While it has long been observed that twins are more prevalent in certain parts of the world, a new comprehensive research study establishes some interesting trends about concentrations of multiple birth. In the past, data was not consistently reported, but this new report consolidates birth rates from more than 75 countries between 1987 and 2010.
The average rate of twins is 13.6 twins per 1,000 births. That rate holds fairly true for developed countries in North America and Europe.
So where are the twins?
Benin: The Central African country of Benin produced the highest rate of twin: 27.9/1,000. While all of Central Africa has a higher than average twin rate (18/1,000), Benin reported even more twins! Like Nigeria, long recognized as a hotbed of twinning, Benin is home to many families from the Yoruba tribe. Some attribute their abundance of twins to diet; the cassava, a type of yam, may induce hyperovulation.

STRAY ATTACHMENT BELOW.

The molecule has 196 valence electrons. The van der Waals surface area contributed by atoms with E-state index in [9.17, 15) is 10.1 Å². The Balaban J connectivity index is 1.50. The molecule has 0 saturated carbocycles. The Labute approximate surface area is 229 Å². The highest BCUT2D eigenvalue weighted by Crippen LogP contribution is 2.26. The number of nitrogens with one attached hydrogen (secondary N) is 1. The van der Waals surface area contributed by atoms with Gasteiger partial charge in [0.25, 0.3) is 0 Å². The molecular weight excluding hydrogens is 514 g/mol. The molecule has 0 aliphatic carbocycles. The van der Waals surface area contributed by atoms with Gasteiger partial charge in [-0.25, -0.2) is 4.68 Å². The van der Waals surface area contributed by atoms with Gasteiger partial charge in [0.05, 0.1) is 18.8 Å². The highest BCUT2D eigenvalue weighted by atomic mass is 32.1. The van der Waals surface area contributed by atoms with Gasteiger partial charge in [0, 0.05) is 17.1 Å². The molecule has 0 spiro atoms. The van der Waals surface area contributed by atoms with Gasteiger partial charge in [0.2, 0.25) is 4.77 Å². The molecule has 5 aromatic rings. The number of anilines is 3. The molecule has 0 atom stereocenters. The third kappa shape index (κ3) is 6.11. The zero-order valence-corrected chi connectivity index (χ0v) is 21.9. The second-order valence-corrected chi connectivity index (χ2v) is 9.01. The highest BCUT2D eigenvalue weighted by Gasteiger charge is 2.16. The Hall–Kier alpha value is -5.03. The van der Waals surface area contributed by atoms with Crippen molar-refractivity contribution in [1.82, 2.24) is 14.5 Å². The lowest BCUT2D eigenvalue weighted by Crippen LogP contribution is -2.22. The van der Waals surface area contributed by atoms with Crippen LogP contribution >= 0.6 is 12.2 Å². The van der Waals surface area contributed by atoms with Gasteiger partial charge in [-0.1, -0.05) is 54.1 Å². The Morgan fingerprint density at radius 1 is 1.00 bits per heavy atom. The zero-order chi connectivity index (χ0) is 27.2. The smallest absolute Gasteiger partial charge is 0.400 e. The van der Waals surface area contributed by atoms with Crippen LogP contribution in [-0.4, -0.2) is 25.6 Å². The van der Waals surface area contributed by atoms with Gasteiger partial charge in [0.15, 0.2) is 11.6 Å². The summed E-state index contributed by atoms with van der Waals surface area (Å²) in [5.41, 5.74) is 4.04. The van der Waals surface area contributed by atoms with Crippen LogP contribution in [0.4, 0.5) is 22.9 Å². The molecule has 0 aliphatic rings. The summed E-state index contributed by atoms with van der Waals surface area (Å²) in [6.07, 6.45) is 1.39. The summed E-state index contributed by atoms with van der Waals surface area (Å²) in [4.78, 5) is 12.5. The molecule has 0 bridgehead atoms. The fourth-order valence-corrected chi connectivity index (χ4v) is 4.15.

Where aren't the twins?
Twinning rates are lowest in Asia and Latin America, with an average rate of 8/1,000 births.
The study doesn't clarify any of the causes of twinning, and it doesn't distinguish between monozygotic (identical) or dizygotic (fraternal) twins. In general, the rate of identical twins remains quite low (3.5/1,000 births) and consistent across populations and throughout time. Fraternal twins, on the other hand, are influenced by many factors, such as heredity, diet, reproductive assistance, and maternal age.